Friday, December 29, 2006

Vietnamese Graffiti

Today I went over to the new Gallery of Modern Art at Southbank & wandered through the Fifth Asia-Pacific Triennial of Contemporary Art. My favourite pieces were Proposal for an imaginary Vietnamese landscape #1–3 and Spray It, Don't Say It by Tuấn Andrew Nguyễn:

Proposal for an imaginary Vietnamese landscape #1–3 2006, along with the video work Spray It, Don't Say It 2006, comment on the battle currently taking place on urban walls in Vietnam between socialist murals and posters (the only official public art) and fast-proliferating capitalist advertising. Nguyễn’s works also imagine and document the insertion of graffiti into the visual mix. Commissioned paintings of specific city locales are tagged with graffiti interventions; the short video documents the artist's exploration of nascent graffiti art practices in Vietnam, as well as the realisation of the project. Since the success of Keith Haring and Jean-Michel Basquiat's graffiti-influenced paintings in the 1980s, the specific aesthetics of graffiti have been recognised within contemporary art. Most graffiti artists, however, paint not on canvas but on the skin of the city. Tuấn Andrew Nguyễn's project explores the current struggle in Vietnam's public city spaces between competing ideological and aesthetic worlds.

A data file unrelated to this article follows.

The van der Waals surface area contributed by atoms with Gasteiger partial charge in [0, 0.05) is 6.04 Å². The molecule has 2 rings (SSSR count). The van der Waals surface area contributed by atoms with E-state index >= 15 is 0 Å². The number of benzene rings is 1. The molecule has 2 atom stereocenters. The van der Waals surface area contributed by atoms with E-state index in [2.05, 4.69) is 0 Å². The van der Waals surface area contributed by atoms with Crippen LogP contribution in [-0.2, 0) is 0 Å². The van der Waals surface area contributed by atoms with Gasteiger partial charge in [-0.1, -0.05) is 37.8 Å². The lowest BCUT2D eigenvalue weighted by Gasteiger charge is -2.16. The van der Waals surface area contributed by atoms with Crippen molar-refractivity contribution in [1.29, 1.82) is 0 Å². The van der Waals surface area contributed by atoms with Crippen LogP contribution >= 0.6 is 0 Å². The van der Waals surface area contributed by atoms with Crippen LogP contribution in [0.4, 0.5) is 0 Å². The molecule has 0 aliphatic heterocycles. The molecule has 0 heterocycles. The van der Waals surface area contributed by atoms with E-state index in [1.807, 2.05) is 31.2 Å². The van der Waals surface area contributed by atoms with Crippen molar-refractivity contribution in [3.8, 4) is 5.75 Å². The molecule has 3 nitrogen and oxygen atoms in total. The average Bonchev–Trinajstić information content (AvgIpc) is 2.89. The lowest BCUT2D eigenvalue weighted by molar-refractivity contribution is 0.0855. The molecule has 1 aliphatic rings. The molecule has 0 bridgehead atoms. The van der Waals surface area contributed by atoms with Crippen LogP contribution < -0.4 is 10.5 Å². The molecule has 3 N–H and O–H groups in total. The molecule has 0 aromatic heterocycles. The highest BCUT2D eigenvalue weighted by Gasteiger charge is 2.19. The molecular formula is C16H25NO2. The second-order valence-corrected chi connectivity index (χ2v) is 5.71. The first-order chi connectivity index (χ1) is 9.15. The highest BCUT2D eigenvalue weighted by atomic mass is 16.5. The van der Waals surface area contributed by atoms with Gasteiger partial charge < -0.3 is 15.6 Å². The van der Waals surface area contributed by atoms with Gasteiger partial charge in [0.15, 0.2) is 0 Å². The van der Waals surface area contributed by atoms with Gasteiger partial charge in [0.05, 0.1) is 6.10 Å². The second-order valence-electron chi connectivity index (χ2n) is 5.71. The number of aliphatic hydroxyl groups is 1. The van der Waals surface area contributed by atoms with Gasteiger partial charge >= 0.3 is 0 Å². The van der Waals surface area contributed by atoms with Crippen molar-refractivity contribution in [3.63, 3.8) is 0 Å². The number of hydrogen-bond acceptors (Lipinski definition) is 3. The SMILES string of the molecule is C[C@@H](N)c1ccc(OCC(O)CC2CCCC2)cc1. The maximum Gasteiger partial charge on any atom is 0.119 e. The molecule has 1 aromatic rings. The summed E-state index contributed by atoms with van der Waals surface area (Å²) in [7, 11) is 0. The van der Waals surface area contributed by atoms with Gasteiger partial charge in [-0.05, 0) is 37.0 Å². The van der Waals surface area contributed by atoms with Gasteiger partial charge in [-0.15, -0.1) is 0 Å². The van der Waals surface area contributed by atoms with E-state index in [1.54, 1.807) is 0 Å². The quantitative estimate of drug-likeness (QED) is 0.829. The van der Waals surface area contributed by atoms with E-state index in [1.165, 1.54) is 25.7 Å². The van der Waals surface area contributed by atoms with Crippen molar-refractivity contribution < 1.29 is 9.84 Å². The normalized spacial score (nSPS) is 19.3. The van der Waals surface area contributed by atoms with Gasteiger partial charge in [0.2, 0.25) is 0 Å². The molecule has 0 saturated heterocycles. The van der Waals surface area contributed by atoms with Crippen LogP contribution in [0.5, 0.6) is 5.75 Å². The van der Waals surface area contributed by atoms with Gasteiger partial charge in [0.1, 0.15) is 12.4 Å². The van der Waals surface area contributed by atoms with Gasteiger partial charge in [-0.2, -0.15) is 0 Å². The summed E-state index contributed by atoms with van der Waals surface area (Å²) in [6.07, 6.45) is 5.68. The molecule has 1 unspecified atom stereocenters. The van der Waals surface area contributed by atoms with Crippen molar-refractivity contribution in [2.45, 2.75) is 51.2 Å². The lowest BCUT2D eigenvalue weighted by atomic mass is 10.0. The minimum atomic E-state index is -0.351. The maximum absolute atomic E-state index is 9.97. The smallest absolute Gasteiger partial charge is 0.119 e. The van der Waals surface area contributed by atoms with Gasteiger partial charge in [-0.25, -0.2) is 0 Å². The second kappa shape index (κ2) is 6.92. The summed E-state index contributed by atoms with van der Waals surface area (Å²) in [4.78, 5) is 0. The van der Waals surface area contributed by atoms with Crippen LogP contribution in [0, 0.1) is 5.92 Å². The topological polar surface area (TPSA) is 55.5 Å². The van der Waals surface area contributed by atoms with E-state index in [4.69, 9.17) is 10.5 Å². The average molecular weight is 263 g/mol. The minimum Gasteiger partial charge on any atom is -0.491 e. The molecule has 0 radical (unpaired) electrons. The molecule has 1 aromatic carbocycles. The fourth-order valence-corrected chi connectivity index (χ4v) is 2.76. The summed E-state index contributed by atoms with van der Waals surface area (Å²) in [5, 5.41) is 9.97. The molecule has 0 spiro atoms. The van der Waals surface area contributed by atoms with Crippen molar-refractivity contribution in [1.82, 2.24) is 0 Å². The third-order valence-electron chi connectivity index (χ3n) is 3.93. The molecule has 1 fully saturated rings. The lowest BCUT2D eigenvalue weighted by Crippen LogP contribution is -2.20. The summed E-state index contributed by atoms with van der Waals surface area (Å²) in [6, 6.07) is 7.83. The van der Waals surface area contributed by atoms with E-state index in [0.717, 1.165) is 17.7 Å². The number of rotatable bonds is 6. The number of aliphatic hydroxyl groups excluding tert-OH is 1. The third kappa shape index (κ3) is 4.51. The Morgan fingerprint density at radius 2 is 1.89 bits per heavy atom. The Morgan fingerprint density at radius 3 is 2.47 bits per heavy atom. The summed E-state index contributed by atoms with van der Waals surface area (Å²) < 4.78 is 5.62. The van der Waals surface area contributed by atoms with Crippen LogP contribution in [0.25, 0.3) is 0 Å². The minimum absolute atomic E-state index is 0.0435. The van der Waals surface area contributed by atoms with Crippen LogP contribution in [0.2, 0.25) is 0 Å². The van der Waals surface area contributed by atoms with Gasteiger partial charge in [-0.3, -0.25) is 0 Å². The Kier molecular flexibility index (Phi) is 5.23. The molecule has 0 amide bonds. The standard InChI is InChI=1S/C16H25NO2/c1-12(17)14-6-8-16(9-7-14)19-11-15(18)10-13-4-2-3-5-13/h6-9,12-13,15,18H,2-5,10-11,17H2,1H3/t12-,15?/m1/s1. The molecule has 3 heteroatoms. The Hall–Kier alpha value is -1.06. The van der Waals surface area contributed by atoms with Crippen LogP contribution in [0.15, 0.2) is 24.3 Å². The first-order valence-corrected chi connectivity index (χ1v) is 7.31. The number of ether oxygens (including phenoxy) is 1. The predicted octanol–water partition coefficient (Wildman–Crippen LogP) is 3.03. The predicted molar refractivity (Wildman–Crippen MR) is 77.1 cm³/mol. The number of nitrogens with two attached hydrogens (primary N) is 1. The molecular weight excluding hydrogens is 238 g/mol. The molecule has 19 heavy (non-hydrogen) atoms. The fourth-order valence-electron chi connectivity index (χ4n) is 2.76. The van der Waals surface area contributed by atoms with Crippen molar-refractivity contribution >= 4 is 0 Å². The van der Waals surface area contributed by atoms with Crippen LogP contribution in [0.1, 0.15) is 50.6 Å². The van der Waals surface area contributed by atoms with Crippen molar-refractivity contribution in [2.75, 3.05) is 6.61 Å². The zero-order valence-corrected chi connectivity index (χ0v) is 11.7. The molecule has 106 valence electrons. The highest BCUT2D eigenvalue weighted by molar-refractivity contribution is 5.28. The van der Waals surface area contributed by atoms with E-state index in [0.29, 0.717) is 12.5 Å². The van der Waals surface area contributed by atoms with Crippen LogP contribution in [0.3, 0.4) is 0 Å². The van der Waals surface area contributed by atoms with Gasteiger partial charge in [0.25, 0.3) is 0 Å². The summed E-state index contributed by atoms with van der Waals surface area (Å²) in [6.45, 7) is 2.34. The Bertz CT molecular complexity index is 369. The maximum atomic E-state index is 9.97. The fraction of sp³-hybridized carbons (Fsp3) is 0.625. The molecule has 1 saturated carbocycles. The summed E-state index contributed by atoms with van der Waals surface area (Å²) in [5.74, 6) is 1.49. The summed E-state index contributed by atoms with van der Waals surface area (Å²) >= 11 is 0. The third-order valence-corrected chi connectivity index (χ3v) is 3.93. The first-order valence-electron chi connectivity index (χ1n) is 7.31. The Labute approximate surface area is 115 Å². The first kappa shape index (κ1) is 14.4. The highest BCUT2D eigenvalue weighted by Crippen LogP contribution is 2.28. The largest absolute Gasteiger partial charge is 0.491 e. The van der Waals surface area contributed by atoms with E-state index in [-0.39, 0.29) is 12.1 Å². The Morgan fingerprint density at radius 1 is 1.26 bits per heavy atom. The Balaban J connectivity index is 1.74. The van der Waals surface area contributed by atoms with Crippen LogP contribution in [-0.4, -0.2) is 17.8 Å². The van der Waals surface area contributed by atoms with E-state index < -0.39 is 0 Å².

According to the art teachers interviewed in Spray It, Don't Say It, Vietnamese graffiti crews have stood on the shoulders of the western material they've seen in films and music videos and are yet to establish a uniquely Vietnamese style. The crews themselves lament this; one artist wondered aloud why so many of his pieces featured skyscrapers when he'd never seen one with his own eyes.

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Posted by Dean @ 12/29/2006 07:00:00 pm

...Survey says...


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